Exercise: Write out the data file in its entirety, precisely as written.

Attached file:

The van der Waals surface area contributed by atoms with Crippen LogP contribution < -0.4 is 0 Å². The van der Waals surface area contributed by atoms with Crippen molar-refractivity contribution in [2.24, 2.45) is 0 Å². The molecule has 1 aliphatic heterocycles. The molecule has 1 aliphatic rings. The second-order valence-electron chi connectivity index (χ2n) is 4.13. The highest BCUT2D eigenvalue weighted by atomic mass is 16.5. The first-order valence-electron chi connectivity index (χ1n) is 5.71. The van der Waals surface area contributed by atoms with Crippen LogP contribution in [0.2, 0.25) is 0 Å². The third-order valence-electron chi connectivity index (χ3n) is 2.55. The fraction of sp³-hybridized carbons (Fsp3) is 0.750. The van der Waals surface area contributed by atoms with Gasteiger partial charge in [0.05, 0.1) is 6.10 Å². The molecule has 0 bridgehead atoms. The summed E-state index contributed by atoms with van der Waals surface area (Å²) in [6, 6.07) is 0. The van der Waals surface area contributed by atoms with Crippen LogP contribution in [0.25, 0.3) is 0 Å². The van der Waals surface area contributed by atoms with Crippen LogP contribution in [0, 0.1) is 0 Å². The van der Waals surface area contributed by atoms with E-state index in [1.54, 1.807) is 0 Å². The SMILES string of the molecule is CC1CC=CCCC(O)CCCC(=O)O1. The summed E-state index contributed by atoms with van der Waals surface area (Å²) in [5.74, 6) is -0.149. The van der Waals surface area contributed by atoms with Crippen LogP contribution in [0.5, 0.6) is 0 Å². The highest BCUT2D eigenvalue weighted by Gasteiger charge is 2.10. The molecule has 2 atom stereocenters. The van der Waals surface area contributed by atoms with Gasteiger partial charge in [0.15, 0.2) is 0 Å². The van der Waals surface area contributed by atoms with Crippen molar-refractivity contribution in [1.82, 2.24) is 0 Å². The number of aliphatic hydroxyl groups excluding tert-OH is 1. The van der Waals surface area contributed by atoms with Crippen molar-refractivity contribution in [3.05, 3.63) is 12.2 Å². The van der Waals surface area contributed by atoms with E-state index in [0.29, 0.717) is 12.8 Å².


The van der Waals surface area contributed by atoms with Crippen LogP contribution < -0.4 is 0 Å². The van der Waals surface area contributed by atoms with Crippen molar-refractivity contribution in [2.24, 2.45) is 0 Å². The molecule has 1 aliphatic heterocycles. The molecule has 1 aliphatic rings. The second-order valence-electron chi connectivity index (χ2n) is 4.13. The highest BCUT2D eigenvalue weighted by atomic mass is 16.5. The first-order valence-electron chi connectivity index (χ1n) is 5.71. The van der Waals surface area contributed by atoms with Crippen LogP contribution in [0.2, 0.25) is 0 Å². The third-order valence-electron chi connectivity index (χ3n) is 2.55. The fraction of sp³-hybridized carbons (Fsp3) is 0.750. The van der Waals surface area contributed by atoms with Gasteiger partial charge in [0.05, 0.1) is 6.10 Å². The molecule has 0 bridgehead atoms. The summed E-state index contributed by atoms with van der Waals surface area (Å²) in [6, 6.07) is 0. The van der Waals surface area contributed by atoms with Crippen LogP contribution in [0.25, 0.3) is 0 Å². The van der Waals surface area contributed by atoms with Crippen LogP contribution in [0, 0.1) is 0 Å². The van der Waals surface area contributed by atoms with E-state index in [1.54, 1.807) is 0 Å². The SMILES string of the molecule is CC1CC=CCCC(O)CCCC(=O)O1. The summed E-state index contributed by atoms with van der Waals surface area (Å²) in [5.74, 6) is -0.149. The van der Waals surface area contributed by atoms with Crippen LogP contribution in [0.5, 0.6) is 0 Å². The highest BCUT2D eigenvalue weighted by Gasteiger charge is 2.10. The molecule has 2 atom stereocenters. The van der Waals surface area contributed by atoms with Gasteiger partial charge in [0.15, 0.2) is 0 Å². The van der Waals surface area contributed by atoms with Crippen molar-refractivity contribution in [1.82, 2.24) is 0 Å². The number of aliphatic hydroxyl groups excluding tert-OH is 1. The van der Waals surface area contributed by atoms with Crippen molar-refractivity contribution in [3.05, 3.63) is 12.2 Å². The van der Waals surface area contributed by atoms with E-state index in [0.29, 0.717) is 12.8 Å².